What does “freaky fast” mean?
Does it mean running red lights to deliver Jalapeno Jimmy Chips within 15 minutes to some snack-craving stoner?
Does it mean driving on sidewalks and through backyards to save a few seconds and preserve the freshness of a #15 (Giant Club Tuna)?
Does it mean speeding through a school zone crosswalk to get a gorger his Gargantuan in record time?
No, it doesn’t mean any of those things – and you won’t find a single Jimmy John’s employee, manager, or customer who thinks it does.
Quality, speed, and customer satisfaction are key components of the Jimmy John’s corporate culture. Death and mayhem are not.
You may, however, be able to find an aggrieved plaintiff or two who contends that Jimmy John’s promise of gourmet sub and club sandwiches made and delivered with astonishing promptness – i.e., “freaky fast” – somehow constitutes for their delivery drivers a license to kill.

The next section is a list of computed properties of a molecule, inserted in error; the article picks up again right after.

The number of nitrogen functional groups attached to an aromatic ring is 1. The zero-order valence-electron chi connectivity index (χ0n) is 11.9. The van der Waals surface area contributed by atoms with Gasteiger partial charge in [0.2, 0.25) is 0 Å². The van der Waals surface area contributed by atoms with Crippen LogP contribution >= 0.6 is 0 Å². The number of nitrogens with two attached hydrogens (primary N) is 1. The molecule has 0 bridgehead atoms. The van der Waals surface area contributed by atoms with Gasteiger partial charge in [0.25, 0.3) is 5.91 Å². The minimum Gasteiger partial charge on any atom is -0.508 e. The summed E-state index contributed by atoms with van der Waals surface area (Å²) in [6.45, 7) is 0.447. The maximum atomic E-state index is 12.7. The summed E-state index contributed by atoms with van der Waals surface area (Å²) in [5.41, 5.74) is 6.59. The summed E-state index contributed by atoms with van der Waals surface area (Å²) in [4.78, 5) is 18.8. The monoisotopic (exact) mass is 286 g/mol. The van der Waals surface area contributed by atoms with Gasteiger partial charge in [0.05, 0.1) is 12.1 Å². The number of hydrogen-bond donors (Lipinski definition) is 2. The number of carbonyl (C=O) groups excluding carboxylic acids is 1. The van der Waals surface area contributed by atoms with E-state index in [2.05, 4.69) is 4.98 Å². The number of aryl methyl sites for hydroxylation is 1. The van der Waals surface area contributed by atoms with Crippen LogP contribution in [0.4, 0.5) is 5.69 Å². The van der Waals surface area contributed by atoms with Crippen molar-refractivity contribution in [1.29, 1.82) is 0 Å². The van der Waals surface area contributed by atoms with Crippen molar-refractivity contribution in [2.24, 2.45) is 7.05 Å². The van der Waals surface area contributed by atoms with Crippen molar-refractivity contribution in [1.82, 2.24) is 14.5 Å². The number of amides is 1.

That is, essentially, the argument of one Morgantown woman and her five Morgantown attorneys: Allan M. Karlin, Jane E. Peak, Sarah W. Montoro, and Harrison P. Case, all of Allan N. Karlin Associates; and Raymond H. Yackel. When Linda Lutman gets lawyered up, she goes full throttle.
Lutman has a grievance involving Jimmy John’s. Her 79-year-old father died last August after being struck by a car operated by a Jimmy John’s delivery driver.
She filed suit this month in Monongalia Circuit Court against the driver, but also against Jimmy John’s Franchise LLC, CDL Properties LLC, and Jimmy John’s Enterprises Inc.
Lutman and her five attorneys argue that the other parties are vicariously responsible for the death of her father because the “freaky fast” promise “created a foreseeable and unreasonable risk that Jimmy John’s drivers would injure and/or kill members of the public.”
It will be a slow, expensive slog of months, if not years, before some court finally decides just what “freaky” and “fast”means and who pays or doesn’t.